Jonah Goldberg

Full disclosure: My wife was formerly a senior aide and speechwriter for both Ashcroft and Gonzales, so I always took a keen interest in both attorneys general. It's nice to see conventional wisdom come around to my long-standing and oft-stated view that Gonzales is a subpar hack and Ashcroft a man of integrity. Don't get me wrong: I wouldn't want to have a beer with either of them (certainly not with Ashcroft because I hate to drink alone). But, as my wife, Jessica Gavora, puts it, "The one thing you always knew about John Ashcroft was that he's not for sale."

Of course, Ashcroft's rehab is a byproduct of partisan opportunism. Gonzales is trailing blood in shark-infested political waters, and by telling this story, Comey has thrown the flailing attorney general an anchor instead of a life preserver.

Still, there are some interesting lessons here. First, the attacks on Ashcroft were always grotesquely unfair. As a presidential candidate, Howard Dean - who often decries how Republicans question the patriotism of Democrats - saw nothing wrong with flatly asserting that Ashcroft was "not a patriot. He's a direct descendant of Joseph McCarthy." A second lesson is that the Christian scare that has been spooking liberals often amounts to mass paranoia. In 2001, USA Today's former Supreme Court reporter asked, sincerely, "Can a deeply religious person be attorney general?" The bigotry of the question should be self-evident, and the answer equally obvious. In almost every way, Ashcroft was the Bush administration's most exemplary Cabinet official. An undisputed hawk on the war on terror, he was nonetheless immune to the groupthink that has plagued the Bush White House. From the sound of it, that independence improved administration policymaking.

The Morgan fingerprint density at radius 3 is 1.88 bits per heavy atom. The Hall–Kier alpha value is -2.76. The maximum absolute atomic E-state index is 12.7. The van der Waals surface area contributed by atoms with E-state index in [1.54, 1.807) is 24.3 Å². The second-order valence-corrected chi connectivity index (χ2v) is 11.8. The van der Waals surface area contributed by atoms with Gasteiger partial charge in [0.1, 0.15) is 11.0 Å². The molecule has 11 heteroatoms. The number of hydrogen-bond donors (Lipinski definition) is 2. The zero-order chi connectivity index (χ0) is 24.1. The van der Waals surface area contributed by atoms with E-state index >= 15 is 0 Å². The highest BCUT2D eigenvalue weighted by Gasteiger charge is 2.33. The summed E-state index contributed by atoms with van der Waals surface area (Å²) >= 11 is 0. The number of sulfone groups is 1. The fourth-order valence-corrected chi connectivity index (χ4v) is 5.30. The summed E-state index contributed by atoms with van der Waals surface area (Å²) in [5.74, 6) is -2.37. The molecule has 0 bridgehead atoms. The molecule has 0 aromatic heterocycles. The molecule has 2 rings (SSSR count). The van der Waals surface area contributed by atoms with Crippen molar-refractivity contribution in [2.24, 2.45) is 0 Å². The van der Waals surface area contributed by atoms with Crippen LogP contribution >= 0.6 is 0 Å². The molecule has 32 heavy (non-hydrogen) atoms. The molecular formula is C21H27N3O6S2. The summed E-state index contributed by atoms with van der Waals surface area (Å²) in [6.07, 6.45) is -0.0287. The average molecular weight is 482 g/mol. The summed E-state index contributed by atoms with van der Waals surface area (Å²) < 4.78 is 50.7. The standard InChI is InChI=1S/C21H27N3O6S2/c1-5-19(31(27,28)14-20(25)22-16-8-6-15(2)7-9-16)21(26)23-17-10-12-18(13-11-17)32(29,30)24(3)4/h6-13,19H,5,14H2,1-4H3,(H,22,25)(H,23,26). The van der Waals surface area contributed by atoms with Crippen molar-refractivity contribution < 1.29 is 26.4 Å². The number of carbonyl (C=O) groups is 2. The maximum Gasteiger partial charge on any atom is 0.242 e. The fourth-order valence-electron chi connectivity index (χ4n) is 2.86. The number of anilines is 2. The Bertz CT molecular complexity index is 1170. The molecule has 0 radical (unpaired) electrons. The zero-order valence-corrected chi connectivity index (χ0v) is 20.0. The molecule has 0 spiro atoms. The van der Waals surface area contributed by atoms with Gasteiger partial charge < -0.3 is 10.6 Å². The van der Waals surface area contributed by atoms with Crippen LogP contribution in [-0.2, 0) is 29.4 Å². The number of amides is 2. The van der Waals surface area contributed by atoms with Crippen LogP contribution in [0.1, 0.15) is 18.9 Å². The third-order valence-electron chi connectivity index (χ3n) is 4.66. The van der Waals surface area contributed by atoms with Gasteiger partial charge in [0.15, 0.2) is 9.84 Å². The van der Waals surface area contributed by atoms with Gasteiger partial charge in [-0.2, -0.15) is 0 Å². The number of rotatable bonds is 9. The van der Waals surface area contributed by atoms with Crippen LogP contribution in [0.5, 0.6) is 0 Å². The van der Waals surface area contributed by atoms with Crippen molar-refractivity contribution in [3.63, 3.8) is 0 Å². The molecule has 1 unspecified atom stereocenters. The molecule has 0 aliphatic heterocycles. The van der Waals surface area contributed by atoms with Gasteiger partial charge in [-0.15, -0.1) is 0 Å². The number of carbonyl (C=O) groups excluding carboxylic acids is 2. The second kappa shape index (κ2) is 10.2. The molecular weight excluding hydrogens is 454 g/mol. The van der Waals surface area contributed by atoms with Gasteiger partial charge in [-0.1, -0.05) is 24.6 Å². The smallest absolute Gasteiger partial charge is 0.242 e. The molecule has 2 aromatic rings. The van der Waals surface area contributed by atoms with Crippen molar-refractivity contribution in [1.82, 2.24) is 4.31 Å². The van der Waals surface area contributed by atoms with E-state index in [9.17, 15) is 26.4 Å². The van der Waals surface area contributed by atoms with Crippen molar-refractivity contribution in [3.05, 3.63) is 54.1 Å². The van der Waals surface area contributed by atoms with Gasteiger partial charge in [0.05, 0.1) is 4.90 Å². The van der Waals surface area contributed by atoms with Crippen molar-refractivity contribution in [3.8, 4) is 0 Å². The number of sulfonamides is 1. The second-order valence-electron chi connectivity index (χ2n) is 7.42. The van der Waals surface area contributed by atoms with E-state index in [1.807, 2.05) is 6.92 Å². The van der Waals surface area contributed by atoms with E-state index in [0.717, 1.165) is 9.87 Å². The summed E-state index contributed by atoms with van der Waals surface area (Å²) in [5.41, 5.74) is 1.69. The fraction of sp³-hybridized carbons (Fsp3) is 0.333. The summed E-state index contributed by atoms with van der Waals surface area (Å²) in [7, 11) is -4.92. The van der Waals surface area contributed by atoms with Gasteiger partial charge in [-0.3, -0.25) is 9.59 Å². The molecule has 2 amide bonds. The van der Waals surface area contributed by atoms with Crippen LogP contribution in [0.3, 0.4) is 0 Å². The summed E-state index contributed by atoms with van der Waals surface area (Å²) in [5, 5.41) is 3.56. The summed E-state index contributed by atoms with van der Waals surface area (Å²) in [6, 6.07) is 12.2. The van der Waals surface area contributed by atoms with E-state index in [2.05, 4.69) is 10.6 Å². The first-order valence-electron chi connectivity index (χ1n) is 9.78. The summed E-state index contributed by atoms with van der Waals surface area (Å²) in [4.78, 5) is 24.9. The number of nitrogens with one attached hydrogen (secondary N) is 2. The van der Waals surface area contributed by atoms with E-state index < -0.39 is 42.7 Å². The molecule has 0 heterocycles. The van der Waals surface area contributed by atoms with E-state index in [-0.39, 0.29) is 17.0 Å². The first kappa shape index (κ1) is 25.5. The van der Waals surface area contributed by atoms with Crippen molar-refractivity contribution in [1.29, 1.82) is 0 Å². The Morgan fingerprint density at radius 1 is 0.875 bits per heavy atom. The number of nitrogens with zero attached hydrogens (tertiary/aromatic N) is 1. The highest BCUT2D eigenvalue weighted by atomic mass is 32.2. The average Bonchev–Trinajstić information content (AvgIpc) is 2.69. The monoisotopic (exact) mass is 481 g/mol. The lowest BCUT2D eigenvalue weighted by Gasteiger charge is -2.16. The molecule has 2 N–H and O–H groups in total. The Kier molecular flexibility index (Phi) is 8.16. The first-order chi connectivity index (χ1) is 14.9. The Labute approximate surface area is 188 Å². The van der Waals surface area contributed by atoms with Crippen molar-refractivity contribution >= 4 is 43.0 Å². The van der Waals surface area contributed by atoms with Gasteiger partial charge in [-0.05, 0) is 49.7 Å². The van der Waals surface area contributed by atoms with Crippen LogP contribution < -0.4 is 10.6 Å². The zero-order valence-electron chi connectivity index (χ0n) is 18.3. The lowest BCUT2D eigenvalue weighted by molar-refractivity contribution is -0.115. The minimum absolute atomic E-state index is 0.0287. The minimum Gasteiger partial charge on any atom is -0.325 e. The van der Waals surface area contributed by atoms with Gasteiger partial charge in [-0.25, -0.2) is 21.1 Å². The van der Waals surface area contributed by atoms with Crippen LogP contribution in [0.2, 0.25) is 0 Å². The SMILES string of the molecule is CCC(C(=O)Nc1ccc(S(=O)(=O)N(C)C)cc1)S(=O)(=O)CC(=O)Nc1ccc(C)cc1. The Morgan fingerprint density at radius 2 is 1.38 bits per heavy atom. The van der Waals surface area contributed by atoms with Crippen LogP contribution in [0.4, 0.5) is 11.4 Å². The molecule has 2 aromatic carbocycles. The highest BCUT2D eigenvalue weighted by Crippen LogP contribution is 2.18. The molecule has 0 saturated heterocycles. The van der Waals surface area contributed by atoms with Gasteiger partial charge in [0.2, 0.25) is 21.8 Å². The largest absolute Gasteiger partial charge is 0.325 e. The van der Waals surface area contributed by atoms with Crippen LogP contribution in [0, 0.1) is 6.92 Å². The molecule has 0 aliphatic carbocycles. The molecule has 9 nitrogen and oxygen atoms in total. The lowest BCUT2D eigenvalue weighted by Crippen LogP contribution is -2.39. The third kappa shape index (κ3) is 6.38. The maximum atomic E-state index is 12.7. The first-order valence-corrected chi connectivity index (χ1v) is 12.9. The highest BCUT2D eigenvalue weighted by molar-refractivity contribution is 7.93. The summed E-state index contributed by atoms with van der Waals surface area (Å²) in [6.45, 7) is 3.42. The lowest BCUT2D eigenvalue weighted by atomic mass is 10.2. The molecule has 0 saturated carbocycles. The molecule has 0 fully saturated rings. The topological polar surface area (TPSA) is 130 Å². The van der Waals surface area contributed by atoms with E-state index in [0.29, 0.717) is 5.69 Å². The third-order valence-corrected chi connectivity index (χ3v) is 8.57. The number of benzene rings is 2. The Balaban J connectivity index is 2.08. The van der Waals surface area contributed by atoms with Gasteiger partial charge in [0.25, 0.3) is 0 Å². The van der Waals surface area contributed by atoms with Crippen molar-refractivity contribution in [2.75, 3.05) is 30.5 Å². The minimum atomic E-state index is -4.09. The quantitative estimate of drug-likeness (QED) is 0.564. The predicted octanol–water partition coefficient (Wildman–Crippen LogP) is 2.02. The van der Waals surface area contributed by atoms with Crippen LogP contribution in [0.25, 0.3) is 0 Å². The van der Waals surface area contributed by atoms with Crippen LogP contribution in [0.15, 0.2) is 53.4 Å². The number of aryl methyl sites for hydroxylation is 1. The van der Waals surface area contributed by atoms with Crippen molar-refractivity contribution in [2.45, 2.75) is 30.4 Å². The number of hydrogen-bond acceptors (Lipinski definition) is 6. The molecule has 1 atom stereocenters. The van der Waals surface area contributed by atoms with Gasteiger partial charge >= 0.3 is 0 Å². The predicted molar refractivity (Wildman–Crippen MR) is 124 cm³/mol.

It also improved Bush politically. In his first term, Ashcroft was the face of the Christian right in the Bush administration, serving as a valuable lightning rod, making Bush seem, and perhaps be, more reasonable. In his second term, Bush picked Gonzales, a quintessential yes man, to replace Ashcroft's useful contrary voice. This only reinforced the bunker mentality that has so ill-served the White House.

Lastly, history - even freshly minted history - has a remarkable way of erasing conventional wisdom. If in 2002 I had written that by 2007 Democrats would be singing Ashcroft's praises as a man of integrity and sound temperament, I would have been laughed out of the room. Right now, predicting a rehabilitation of George W. Bush elicits similar guffaws from the same crowd. But the fact is, if Ashcroft can be rehabilitated, anyone can be.


Jonah Goldberg

Jonah Goldberg is editor-at-large of National Review Online,and the author of the book The Tyranny of Clichés. You can reach him via Twitter @JonahNRO.
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